Many of these sources:
1) either did not stand by what The Wire put out,
2) or were misunderstood, or were wrongly quoted,
3) or possibly had second thoughts . . .”
So we strongly believe that public denials of experts, KK and Ujjwal Kumar (UK), who were referenced in the last report The Wire published, has damaged The Wire‘s reputation.
There are two things that The Wire must prove, beyond a reasonable doubt:
A. Documents – PIR report and Andy’s mail –are true. The Wire may access PIR of anti-Hindutva posts –we suggested some accounts: @drunk.journalist, @lotuswatch; their posts were flagged – deleted by Instagram to prove (A). [CONFIDENTIAL] B. UK’s statement is false (3). The Wire may release Devesh’s chat with UK to prove (B).
Also, time really matters. If they don’t utilise it efficiently, then it will be more difficult to counter the narrative of RW and pro-Meta bloc.”
“Do an information security audit of your IT infrastructure. Retrain all your existing journalists in matters tech and collaborate with external agencies on tech stories. Never forget that the IT ecosystem in India has the largest number of right-wing supporters.”
Problematic handling of evidence
Sateesh Kumar B.:
“I have been donating to The Wire since its initial days and am I writing this to you with a bit of concern about your Meta exposé. I am no Meta fanboy and never had FB or Insta account. I laud your effort to take on practices of a behemoth that is not really held in high esteem for its privacy practices, or acting in a socially responsible manner. At the same time I think there were chinks in your reporting and handling of the questions raised about the evidence you presented to the world.”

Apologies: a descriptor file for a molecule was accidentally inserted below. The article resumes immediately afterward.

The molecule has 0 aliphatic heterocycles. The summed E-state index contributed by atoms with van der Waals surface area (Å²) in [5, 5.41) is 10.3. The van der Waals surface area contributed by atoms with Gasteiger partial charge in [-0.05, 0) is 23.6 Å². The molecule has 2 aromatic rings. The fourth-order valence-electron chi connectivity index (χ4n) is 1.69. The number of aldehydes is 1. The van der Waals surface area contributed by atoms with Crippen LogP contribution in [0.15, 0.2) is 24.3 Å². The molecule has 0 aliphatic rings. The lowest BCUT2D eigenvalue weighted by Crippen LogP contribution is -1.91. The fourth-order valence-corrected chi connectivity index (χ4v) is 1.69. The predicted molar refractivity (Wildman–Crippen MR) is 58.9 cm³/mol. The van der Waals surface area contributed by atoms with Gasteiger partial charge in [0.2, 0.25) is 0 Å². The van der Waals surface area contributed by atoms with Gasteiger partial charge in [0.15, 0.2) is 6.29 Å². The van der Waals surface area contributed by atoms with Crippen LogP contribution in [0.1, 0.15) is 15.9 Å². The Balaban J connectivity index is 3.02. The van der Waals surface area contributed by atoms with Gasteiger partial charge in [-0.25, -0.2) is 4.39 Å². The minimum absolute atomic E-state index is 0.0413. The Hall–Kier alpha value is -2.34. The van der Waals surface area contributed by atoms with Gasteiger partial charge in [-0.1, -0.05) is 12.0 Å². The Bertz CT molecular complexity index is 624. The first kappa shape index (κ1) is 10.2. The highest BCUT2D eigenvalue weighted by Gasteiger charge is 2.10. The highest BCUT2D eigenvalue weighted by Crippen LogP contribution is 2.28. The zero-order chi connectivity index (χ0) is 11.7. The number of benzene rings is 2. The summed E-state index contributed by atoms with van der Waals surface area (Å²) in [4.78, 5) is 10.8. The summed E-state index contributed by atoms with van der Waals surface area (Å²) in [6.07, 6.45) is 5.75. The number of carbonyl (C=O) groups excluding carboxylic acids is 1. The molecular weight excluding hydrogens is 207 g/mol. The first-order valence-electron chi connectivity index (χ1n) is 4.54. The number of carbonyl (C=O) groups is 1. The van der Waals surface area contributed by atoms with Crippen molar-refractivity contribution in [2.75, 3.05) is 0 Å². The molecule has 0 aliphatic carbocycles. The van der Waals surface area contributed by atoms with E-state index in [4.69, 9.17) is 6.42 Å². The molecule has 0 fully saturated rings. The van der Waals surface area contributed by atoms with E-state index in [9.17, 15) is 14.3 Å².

“I do understand your concern about protecting your sources and the constraint you have to do full disclosure. But at the time some of your reactions have been ad hominem attacks than addressing the points others have raised about the evidence that was presented, which serves no good. It is also a tad disappointing that the statement posted by The Wire makes no effort to address any of the credible reactions that came out in response to the exposé. I hope you continue to practice good journalism, uphold the standard and are more thorough with your daring exposés.”
“The Wire mess is partly factcheck failure, shoddy reportage, editorial laziness and actually Ombudsperson failure. The Ombudsperson slept, sorry snored and ignored, reader feedback. Wish-washy cover via the Backstory.”